“Don a henley and take it easy,” recommended the Duluth Trading Co. in a recent e-mail advertisement touting its henley shirts. Maybe Don Henley hears a lot of henley jokes, because he was not amused by this one: he’s suing the company for “damages and other appropriate relief.” He’s also demanding the company stop making any reference, however oblique or punny, to his name and songs—despite the fact that the Eagles song “Take It Easy” was sung by Glenn Frey and co-written by Frey with Jackson Browne.
“Both Mr. Henley and the Eagles have worked hard, for over 40 years, to build their names and goodwill in the world community,” a Henley spokesman told the Hollywood Reporter. “They pride themselves on the fact that they have never allowed their names, likenesses or music—individually or as a group—to be used to sell products. Their names are their trademarks and, therefore, they take offense when an individual or a business tries to piggyback and capitalize on their art, their hard work, and their goodwill in the public arena.”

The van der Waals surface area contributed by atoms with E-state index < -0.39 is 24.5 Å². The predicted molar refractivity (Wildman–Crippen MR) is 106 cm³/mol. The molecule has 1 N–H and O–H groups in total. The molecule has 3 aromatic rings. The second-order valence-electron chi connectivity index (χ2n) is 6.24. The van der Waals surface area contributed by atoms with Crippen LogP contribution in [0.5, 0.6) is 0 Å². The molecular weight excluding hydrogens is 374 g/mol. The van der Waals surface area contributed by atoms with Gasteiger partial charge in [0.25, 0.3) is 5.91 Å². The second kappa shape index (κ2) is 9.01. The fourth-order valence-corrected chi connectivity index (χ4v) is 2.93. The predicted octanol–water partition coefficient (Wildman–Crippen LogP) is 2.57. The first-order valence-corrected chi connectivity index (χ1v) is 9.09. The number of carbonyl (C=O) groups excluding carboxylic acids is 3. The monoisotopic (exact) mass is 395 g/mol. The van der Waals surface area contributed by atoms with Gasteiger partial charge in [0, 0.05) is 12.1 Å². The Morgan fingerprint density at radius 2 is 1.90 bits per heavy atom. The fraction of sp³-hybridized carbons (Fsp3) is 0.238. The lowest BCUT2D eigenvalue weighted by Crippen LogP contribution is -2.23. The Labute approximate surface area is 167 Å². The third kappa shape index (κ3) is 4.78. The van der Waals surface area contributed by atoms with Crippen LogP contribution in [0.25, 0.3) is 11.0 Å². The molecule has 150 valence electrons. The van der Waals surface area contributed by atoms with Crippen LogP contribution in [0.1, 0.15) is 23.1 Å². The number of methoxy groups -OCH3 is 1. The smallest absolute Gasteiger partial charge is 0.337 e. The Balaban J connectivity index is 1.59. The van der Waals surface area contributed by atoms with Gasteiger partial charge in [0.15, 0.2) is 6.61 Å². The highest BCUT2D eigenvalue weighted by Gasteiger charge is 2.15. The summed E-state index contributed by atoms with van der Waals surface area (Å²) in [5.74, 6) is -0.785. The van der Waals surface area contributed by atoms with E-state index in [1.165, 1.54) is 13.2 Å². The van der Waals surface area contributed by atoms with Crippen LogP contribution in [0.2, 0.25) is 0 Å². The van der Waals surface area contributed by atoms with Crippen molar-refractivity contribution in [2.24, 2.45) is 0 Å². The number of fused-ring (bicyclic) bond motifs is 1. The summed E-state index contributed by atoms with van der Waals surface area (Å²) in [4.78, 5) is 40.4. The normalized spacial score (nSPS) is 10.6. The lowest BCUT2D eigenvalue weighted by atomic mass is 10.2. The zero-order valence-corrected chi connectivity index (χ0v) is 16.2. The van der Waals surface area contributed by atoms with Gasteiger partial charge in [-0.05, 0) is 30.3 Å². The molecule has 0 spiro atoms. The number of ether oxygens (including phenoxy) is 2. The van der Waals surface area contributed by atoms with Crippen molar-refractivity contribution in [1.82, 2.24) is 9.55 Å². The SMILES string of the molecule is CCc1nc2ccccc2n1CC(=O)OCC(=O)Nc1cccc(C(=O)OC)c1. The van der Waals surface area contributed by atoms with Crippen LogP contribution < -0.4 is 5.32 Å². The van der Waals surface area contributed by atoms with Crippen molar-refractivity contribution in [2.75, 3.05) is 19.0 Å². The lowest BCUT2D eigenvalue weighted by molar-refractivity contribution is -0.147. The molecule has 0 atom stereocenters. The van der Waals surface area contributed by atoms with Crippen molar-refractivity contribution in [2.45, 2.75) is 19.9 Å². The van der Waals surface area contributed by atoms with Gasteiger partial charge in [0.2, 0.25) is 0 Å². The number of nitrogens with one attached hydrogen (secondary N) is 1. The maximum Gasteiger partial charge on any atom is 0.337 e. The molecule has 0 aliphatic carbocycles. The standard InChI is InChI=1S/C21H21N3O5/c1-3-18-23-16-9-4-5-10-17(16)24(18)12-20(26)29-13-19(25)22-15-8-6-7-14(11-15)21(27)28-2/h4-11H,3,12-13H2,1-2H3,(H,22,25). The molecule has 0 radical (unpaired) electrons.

“We are aware of the claims made by Mr. Henley,” a spokesperson for the Duluth Trading Co. told Rolling Stone. “Our policy is to not comment on the specifics regarding matters of litigation.”
The Duluth Trading Co. was founded in 1989 by two brothers in Duluth to manufacture and market their newly-invented “Bucket Boss,” a canvas tool organizer that hangs on a five-gallon bucket. The company has since greatly expanded and changed ownership, and is now based in Belleville, Wisconsin. In addition to mail-order sales, they operate six retail stores including an outlet store in Belleville and a Fridley store that just opened this week.